FORT WAYNE, Ind. (Indiana's NewsCenter) - City and county emergency management response units teamed up with the United States Postal Service main branch in Fort Wayne on a biohazard emergency drill.
The drill, intended to simulate a possible outbreak of the anthrax bacteria, was responded to by Allen County Emergency Management and police, Allen County Health Department, Fort Wayne police and fire, Fort Wayne Community School Corporation, Three Rivers Ambulance Authority, U.S. Postal Inspection Service and the United States Postal Service.
A group of volunteers served as postal workers and members of the public who came in touch with the infamous and deadly bacteria. In the drill, they were asked to remove their clothes, shower, provide health history to the Allen County Health Department and were then given an antibiotic to fight the disease.
Donna Hoffman, a community relations coordinator from Indianapolis with USPS, says machines inside distribution centers like the one in downtown Fort Wayne are set up to detect any biohazards like anthrax.
"Some of our canceling equipment is set up with this detection system, so if a letter should come through that actually has an anthrax virus in it, it detects that and it sets off the alarms and then we go into the drill mode."
That drill includes response from the aforementioned groups. The Fort Wayne Fire Department has a hazmat team dedicated to eliminating and preventing the spread of biohazards. At the post office, they do that through the set up of the decontamination zone, according to Public Information Officer Stacey Fleming. Fleming says the initial steps of disrobing and showering could be the most effective moves when it comes to preventing the spread of something like anthrax.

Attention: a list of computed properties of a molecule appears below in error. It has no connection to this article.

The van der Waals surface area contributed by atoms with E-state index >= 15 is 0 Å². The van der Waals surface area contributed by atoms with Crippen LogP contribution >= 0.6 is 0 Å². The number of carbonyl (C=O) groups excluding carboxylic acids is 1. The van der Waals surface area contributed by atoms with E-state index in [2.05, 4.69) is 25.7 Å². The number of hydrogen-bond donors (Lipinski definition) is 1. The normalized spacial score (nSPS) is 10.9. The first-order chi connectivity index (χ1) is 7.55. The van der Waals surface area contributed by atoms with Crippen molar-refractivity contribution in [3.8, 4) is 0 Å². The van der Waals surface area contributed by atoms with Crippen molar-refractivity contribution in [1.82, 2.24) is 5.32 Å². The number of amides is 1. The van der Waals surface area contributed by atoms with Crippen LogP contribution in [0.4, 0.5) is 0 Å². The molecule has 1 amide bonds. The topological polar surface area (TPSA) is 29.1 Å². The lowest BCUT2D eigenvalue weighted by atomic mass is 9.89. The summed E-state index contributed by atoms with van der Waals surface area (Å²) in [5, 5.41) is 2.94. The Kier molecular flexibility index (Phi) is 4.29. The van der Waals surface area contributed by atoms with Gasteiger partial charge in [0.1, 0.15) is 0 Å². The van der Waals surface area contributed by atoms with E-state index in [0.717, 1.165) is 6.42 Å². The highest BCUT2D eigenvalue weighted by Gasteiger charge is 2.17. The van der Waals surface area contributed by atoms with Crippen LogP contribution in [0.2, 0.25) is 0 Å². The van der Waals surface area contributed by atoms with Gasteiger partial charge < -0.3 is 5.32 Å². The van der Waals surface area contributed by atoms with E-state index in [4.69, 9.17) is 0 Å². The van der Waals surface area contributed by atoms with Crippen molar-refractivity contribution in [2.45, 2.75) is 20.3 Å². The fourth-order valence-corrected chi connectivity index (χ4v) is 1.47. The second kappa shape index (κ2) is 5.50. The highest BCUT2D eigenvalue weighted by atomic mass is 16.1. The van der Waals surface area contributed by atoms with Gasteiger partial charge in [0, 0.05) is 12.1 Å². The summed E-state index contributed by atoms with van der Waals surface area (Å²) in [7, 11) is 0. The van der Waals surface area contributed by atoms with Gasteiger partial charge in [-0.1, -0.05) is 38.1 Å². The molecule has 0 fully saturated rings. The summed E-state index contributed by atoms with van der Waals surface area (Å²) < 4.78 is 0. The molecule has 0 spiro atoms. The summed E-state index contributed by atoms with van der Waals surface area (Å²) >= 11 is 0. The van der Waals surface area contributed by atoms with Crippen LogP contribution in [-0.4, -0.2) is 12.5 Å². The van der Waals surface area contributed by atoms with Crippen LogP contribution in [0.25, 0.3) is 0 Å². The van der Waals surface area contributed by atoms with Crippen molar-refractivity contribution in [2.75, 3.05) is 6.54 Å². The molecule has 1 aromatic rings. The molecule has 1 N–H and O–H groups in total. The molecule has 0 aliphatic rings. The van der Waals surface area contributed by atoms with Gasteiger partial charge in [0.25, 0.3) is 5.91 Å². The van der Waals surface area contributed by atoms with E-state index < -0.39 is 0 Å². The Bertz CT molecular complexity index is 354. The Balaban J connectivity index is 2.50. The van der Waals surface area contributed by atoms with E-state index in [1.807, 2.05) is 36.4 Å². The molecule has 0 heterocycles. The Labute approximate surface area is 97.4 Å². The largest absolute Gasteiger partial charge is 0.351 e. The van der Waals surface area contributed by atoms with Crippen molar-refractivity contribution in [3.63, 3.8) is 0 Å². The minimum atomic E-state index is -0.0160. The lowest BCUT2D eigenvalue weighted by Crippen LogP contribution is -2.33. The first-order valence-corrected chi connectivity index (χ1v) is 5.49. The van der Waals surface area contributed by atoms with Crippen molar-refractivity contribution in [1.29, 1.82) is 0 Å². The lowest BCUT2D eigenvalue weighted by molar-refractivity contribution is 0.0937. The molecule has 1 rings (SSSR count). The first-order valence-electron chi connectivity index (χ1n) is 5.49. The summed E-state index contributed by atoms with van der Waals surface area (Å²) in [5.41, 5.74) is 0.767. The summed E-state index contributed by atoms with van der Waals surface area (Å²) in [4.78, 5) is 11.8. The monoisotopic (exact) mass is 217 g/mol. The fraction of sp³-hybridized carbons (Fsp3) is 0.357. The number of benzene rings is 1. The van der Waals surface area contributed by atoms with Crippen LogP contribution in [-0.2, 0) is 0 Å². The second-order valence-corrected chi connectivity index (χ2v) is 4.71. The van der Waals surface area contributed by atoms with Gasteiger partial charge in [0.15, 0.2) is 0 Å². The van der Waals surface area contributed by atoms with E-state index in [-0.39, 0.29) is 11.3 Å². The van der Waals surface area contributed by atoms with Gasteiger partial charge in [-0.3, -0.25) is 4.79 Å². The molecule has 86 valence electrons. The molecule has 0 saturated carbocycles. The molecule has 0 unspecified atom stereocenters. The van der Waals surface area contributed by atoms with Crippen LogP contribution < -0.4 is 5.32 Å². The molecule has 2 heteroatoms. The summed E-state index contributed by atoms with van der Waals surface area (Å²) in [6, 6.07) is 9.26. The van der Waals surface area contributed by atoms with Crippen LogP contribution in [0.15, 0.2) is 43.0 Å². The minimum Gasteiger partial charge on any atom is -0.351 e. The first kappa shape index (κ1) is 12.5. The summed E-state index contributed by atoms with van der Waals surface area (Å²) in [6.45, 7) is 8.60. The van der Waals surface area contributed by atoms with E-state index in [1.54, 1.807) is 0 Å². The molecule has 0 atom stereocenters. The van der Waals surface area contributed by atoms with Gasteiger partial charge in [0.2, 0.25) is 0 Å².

“What many people don’t understand is that anthrax is spore related and actually most of the contamination can be removed by just taking off the clothes. They say up to 90 percent.”
Getting the antibiotic treatment for anthrax exposure is the role of the health department. Their spokesman, John Silcox, says that if the post office does not have antibiotic treatments on site, the health department will contact the federal government for assistance.
“The federal government maintains a cache of medicines for these types of incidents in case there's an emergency. They could quickly dispense them to wherever in the country they need to go. We have a process where we would be able to request those medicines be delivered to us and then they can get it to us in a timely fashion.”
Participating emergency management groups say the likelihood of an anthrax attack in Fort Wayne might be low, but each must prepare for any type of public emergency.
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